The magazine for healthcare administrators and policy makers
Display to 28 February 2017
THE GREAT DIGIHEALTH LEAP WHAT YOU NEED TO KNOW ABOUT DIGITAL CHALLENGES AND ADVANCED HEALTHCARE IN ASIA
BATTLE OF THE HOSPITALSp8 TAIWAN PRESSURED BY GROWING SILVER POPULATIONp10
IS ASIA PACIFIC THE “HOME OFTHE ELDERLY”? p18
UpToDate® — Trusted Worldwide for Clinical Decisions at the Point of Care
Clinicians depend on UpToDate evidence-based clinical decision support for current and accurate treatment recommendations. • Clinicians’ Choice — more than 1.1 million clinicians in 180 countries view over 26 million UpToDate topics each month • Breadth and Depth — comphrehensive coverage of over 10,500 clinical topics in 24 medical specialties • Reliable Content Developers — peer-reviewed content authored and edited by a global staff of more than 6,300 renowned physicians Visit www.uptodate.com for more information.
When surveyed 98% of UpToDate users said they would recommend the program to a colleague*
When surveyed 96% of our users report that UpToDate improves the quality of care they provide* *
UpToDate Subscriber Survey, October 2016 (N=12,102)
Website: www.uptodate.com | Email: firstname.lastname@example.org | Tel: +65 6211-3906 | Fax: +65 6224-2555
FROM THE EDITOR Welcome to the eighth issue of Healthcare Asia! We are about to usher in a new year, and the industry challenges of 2016 will continue to plague Asian countries in 2017. We feature a comprehensive report on the region’s everageing society and how the industry must prepare to tackle issues that it will bring. Are the governments prepared for ballooning costs on elderly care?
Publisher & EDITOR-IN-CHIEF Tim Charlton PRODUCTION Editor Karen Lou Mesina GRAPHIC ARTIST Elizabeth Indoy
ADVERTISING CONTACT Rochelle Romero email@example.com Rizelle Rojo firstname.lastname@example.org
ADMINISTRATION Accounts Department email@example.com Advertising firstname.lastname@example.org Editorial email@example.com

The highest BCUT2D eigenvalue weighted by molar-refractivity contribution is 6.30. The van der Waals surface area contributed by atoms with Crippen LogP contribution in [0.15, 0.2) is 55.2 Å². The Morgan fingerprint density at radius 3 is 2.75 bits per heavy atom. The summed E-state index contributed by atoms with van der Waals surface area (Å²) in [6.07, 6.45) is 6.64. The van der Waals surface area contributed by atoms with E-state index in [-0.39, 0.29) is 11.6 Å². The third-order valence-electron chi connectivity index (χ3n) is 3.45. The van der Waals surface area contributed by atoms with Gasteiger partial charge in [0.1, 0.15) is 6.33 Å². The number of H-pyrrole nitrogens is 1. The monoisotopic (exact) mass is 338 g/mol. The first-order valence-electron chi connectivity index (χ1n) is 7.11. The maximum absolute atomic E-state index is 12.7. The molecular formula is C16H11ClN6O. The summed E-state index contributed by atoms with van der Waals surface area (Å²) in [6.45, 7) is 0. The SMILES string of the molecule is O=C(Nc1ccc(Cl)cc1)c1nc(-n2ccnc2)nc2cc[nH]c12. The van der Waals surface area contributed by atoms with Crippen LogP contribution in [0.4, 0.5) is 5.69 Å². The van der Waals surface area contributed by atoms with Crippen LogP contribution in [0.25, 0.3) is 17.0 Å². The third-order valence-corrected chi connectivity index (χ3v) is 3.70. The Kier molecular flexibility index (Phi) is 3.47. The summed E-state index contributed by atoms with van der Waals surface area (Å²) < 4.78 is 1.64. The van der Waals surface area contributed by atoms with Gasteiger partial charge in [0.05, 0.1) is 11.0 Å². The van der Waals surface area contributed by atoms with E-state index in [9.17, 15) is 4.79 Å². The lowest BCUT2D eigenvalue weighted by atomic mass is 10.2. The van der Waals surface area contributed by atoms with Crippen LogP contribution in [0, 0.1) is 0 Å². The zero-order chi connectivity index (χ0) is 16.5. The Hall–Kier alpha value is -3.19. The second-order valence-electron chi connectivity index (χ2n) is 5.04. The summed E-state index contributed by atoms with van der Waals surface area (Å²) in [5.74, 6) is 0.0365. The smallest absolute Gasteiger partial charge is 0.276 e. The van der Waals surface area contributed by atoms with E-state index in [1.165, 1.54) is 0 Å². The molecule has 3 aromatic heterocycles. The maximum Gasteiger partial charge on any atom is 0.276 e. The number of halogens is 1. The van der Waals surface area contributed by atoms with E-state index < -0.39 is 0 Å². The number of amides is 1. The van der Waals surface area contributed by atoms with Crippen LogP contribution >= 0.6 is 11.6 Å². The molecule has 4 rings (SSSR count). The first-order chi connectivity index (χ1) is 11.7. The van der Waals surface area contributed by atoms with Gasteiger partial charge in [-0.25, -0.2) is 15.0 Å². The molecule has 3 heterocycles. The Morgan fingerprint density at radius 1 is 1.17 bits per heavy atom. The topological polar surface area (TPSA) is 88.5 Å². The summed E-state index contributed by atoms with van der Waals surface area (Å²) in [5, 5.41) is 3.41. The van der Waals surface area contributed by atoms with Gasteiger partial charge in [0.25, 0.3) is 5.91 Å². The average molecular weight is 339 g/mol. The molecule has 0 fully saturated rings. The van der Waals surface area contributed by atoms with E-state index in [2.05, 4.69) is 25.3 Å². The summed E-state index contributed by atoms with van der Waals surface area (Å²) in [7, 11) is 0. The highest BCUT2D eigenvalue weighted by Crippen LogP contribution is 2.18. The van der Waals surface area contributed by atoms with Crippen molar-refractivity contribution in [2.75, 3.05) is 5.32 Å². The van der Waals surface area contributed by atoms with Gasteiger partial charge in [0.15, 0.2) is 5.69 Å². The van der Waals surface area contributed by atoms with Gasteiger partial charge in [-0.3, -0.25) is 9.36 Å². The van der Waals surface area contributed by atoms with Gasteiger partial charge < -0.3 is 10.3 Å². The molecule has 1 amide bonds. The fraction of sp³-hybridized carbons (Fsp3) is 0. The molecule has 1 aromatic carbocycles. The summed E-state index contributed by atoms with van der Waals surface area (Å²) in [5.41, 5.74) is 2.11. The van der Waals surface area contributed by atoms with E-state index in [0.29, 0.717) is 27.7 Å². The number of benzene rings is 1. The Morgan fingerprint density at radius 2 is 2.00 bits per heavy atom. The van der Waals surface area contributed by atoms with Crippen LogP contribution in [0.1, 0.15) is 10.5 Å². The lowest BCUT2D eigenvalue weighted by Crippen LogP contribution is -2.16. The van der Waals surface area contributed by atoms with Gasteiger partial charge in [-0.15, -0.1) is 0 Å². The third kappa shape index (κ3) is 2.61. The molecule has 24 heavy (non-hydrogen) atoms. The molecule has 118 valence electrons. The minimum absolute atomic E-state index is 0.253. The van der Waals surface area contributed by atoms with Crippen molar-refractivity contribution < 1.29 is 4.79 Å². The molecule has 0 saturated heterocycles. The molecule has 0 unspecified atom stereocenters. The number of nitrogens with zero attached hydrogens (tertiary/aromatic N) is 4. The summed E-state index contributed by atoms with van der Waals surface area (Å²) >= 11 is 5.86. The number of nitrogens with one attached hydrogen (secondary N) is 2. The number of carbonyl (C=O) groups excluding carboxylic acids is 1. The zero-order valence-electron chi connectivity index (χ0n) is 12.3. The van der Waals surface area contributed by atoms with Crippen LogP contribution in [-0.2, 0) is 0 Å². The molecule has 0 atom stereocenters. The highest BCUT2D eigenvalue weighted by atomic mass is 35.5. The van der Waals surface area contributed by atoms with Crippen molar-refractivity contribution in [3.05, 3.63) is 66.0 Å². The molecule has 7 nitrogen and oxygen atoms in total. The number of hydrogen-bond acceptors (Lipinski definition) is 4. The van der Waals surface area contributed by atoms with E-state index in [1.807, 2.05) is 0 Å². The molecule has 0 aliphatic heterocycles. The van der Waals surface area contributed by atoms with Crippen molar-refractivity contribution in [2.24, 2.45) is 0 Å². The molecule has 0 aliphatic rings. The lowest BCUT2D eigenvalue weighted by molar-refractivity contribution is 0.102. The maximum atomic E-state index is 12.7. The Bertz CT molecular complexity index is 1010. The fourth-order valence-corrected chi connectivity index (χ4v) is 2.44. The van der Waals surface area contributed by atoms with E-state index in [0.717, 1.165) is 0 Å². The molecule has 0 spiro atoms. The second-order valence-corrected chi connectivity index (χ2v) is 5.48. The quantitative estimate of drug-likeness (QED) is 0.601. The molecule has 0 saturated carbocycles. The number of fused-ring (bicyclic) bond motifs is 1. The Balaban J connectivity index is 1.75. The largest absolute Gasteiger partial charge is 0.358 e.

SINGAPORE Charlton Media Group 101 Cecil St. #17-09 Tong Eng Building Singapore 069533
We also feature the top 10 healthcare innovations of the year and how investors must strategise in the coming year. What innovations are most likely to help stakeholders achieve improved care, improved health, reduced spending, and healthcare transformation over the next 10 years? Find out in the featured report from Deloitte. We also give you a glimpse of what transpired in three of the most awaited healthcare events in the region: HIMSS 2016, Medical Fair Asia, and Medtech Forum 2016. As always, we wish you all the very best of health. Start flipping the pages and enjoy!
+65 3158 1386
HONG KONG Charlton Media Group 19/F, Yat Chau Building, 262 Des Voeux Road Central Hong Kong. +852 3972 7166 www.charltonmedia.com Printing Sun Rise Printing & Supplies Pte ltd 10 Admiralty Street #02-20 North Link Building, Singapore - 757695
Can we help? Editorial Enquiries If you have a story idea or just a press release please Email: firstname.lastname@example.org and our news editor will read it. For a personal message to the editor, put the word “Tim” in the subject line.
Healthcare Asia is also the media sponsor for the following events:
Media Partnerships Please Email: email@example.com and put “partnership” on the subject line and it will forward to the right person. Subscriptions Email: firstname.lastname@example.org Healthcare Asia is published by Charlton Media Group. All editorial is copyright and may not be reproduced without consent. Contributions are invited but copies of all work should be kept as Healthcare Asia can accept no responsibility for loss. We will however take the gains.
Distributed to all CxO, board levels, doctors, and healthcare professionals of major private/public hospitals and health ministries in ASEAN and Hong Kong.